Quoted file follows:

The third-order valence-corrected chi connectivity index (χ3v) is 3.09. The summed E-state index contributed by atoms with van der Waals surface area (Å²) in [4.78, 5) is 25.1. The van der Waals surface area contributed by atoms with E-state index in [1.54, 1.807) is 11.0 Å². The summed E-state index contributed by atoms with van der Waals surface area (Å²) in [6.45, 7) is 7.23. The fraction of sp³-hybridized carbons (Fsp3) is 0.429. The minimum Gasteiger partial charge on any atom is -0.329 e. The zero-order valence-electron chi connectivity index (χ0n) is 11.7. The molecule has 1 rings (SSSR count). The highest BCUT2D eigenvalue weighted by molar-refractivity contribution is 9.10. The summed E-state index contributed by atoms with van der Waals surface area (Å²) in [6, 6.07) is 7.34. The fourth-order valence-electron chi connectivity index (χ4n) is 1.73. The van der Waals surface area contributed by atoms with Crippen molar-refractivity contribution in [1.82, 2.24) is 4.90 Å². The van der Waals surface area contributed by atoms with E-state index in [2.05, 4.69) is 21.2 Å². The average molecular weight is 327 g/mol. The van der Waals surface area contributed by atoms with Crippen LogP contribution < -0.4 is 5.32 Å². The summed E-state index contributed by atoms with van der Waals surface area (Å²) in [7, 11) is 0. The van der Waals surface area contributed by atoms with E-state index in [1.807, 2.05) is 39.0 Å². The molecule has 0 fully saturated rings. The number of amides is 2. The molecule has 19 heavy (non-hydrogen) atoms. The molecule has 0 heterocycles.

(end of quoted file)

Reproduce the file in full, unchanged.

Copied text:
The third-order valence-corrected chi connectivity index (χ3v) is 3.09. The summed E-state index contributed by atoms with van der Waals surface area (Å²) in [4.78, 5) is 25.1. The van der Waals surface area contributed by atoms with E-state index in [1.54, 1.807) is 11.0 Å². The summed E-state index contributed by atoms with van der Waals surface area (Å²) in [6.45, 7) is 7.23. The fraction of sp³-hybridized carbons (Fsp3) is 0.429. The minimum Gasteiger partial charge on any atom is -0.329 e. The zero-order valence-electron chi connectivity index (χ0n) is 11.7. The molecule has 1 rings (SSSR count). The highest BCUT2D eigenvalue weighted by molar-refractivity contribution is 9.10. The summed E-state index contributed by atoms with van der Waals surface area (Å²) in [6, 6.07) is 7.34. The fourth-order valence-electron chi connectivity index (χ4n) is 1.73. The van der Waals surface area contributed by atoms with Crippen molar-refractivity contribution in [1.82, 2.24) is 4.90 Å². The van der Waals surface area contributed by atoms with E-state index in [2.05, 4.69) is 21.2 Å². The average molecular weight is 327 g/mol. The van der Waals surface area contributed by atoms with Crippen LogP contribution < -0.4 is 5.32 Å². The summed E-state index contributed by atoms with van der Waals surface area (Å²) in [7, 11) is 0. The van der Waals surface area contributed by atoms with E-state index in [1.807, 2.05) is 39.0 Å². The molecule has 0 fully saturated rings. The number of amides is 2. The molecule has 19 heavy (non-hydrogen) atoms. The molecule has 0 heterocycles.